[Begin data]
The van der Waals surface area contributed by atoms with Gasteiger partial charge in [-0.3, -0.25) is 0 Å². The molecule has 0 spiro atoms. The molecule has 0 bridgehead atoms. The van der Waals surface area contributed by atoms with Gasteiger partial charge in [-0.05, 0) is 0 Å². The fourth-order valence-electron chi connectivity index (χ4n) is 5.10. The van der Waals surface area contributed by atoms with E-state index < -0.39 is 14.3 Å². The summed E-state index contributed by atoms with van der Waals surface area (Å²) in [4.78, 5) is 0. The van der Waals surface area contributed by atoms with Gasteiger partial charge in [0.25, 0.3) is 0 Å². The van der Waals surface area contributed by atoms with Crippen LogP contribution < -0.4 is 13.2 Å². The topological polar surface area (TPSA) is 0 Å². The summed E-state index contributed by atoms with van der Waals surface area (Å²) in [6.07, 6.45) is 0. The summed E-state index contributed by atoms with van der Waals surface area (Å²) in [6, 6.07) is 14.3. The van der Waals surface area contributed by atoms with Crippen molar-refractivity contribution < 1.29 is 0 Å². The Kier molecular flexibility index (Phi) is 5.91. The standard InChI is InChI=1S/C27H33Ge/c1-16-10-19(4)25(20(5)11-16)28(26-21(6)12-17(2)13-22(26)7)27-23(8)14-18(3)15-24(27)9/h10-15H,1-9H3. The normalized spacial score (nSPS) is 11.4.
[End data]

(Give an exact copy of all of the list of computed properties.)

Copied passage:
The van der Waals surface area contributed by atoms with Gasteiger partial charge in [-0.3, -0.25) is 0 Å². The molecule has 0 spiro atoms. The molecule has 0 bridgehead atoms. The van der Waals surface area contributed by atoms with Gasteiger partial charge in [-0.05, 0) is 0 Å². The fourth-order valence-electron chi connectivity index (χ4n) is 5.10. The van der Waals surface area contributed by atoms with E-state index < -0.39 is 14.3 Å². The summed E-state index contributed by atoms with van der Waals surface area (Å²) in [4.78, 5) is 0. The van der Waals surface area contributed by atoms with Gasteiger partial charge in [0.25, 0.3) is 0 Å². The van der Waals surface area contributed by atoms with Crippen LogP contribution < -0.4 is 13.2 Å². The topological polar surface area (TPSA) is 0 Å². The summed E-state index contributed by atoms with van der Waals surface area (Å²) in [6.07, 6.45) is 0. The summed E-state index contributed by atoms with van der Waals surface area (Å²) in [6, 6.07) is 14.3. The van der Waals surface area contributed by atoms with Crippen molar-refractivity contribution < 1.29 is 0 Å². The Kier molecular flexibility index (Phi) is 5.91. The standard InChI is InChI=1S/C27H33Ge/c1-16-10-19(4)25(20(5)11-16)28(26-21(6)12-17(2)13-22(26)7)27-23(8)14-18(3)15-24(27)9/h10-15H,1-9H3. The normalized spacial score (nSPS) is 11.4.